Wherever we end up, I know I’ll be able to continue working remotely doing what I love – educating Canadians about personal finance and investing, while also helping clients achieve their financial goals.
Having our own finances in order certainly helps. We’ve maxed out our RRSPs and my TFSA, with plans to accelerate my wife’s TFSA contributions next year. We’re fully funding our kids’ RESP every year. We don’t have a car payment or any other debt besides our mortgage – which has an absurdly low interest rate of 1.45%.
More importantly, we’ve not only survived the first seven months of entrepreneurship, the business has grown by 65% – led by an increase in fee-only financial planning clients. That tells me I made the right decision to leave my day job and that this online and potentially location independent business can thrive in the years to come.
Have you ever taken a sabbatical or thought about living a location independent lifestyle? Let me know in the comments.
This Week’s Recap:
On Thursday I explained how you can retire up to 30% wealthier simply by switching out of your expensive actively managed mutual funds and into index funds.
Over on Greedy Rates I wrote a beginner’s guide to investing in ETFs.
And, on Young and Thrifty, I looked at everyone’s favourite topic these days – day trading stocks.
From the archives: Stop asking $3 questions and start asking $30,000 questions.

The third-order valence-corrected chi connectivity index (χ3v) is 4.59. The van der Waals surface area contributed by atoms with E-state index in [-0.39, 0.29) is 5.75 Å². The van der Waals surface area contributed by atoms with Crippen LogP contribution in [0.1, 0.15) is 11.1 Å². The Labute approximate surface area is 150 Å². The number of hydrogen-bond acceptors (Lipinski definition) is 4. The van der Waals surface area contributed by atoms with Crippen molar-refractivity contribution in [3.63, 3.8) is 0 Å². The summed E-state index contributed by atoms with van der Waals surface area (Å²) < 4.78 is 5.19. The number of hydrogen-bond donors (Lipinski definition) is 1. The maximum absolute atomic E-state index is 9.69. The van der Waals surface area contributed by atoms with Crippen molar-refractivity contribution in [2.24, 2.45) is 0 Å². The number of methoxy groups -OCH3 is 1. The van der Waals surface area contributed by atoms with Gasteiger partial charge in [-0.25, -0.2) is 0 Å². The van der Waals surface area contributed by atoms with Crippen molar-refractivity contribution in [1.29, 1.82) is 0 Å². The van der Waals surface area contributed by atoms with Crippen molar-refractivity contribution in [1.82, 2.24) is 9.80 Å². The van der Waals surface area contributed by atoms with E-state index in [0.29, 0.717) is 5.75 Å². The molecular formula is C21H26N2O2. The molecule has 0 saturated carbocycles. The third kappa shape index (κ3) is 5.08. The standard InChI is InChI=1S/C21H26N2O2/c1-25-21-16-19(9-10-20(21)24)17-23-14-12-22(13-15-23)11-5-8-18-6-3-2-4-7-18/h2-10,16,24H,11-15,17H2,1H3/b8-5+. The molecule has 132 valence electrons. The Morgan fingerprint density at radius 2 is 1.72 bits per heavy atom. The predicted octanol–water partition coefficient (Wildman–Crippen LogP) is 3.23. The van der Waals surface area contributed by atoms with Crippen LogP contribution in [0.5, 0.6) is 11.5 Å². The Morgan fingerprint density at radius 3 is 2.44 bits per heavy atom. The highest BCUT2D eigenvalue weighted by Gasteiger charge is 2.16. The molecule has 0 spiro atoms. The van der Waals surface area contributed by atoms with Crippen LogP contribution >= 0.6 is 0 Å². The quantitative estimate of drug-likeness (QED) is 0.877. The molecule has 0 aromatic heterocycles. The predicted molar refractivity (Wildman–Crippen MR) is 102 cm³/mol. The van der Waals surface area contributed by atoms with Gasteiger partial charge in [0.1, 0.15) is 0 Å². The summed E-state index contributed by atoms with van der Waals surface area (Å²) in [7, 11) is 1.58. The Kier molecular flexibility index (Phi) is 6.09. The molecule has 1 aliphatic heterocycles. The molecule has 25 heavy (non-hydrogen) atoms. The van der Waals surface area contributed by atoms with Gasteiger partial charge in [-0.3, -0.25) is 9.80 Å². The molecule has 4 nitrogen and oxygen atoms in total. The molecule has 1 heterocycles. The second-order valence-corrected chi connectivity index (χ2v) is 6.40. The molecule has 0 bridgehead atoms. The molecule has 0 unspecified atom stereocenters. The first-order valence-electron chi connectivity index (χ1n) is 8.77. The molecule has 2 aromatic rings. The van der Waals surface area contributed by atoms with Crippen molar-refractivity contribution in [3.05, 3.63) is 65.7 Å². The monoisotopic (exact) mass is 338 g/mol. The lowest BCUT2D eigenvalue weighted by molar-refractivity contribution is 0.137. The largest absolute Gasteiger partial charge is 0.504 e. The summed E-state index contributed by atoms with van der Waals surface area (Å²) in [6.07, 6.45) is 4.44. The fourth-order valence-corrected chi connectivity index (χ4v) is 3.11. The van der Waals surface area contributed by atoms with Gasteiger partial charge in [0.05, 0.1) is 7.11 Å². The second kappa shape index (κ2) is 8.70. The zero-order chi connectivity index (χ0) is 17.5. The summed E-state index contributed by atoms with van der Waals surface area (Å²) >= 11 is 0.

Promo of the Week:
One downside to credit card hacking is the impact of new inquiries on your credit score. Every new inquiry tends to lower your score (temporarily) by 10 points or so. Back when I was aggressively applying for credit cards to stockpile travel rewards points, my credit score took a major nose dive.
I haven’t applied for a new card since February and I’ve noticed my credit score has improved quite a bit – up to 752 (that’s high for me).
I use Borrowell to monitor my credit score and check my credit report every month. It doesn’t affect your credit score, and Borrowell uses bank-level encryption to ensure your information stays safe. Get your free credit score here.
Credit Card Genius reports that Canadian household debt-to-income is now at 177%. But should you care?
Global’s Erica Alini looks at how Covid-19 is luring Canadians into the stock market.
The Irrelevant Investor Michael Batnick also looks at why everyone’s trading, even his plumber:
“You can only see your friends doubling and tripling their money for too long before you get sucked in, and that’s just what happened to my plumber.”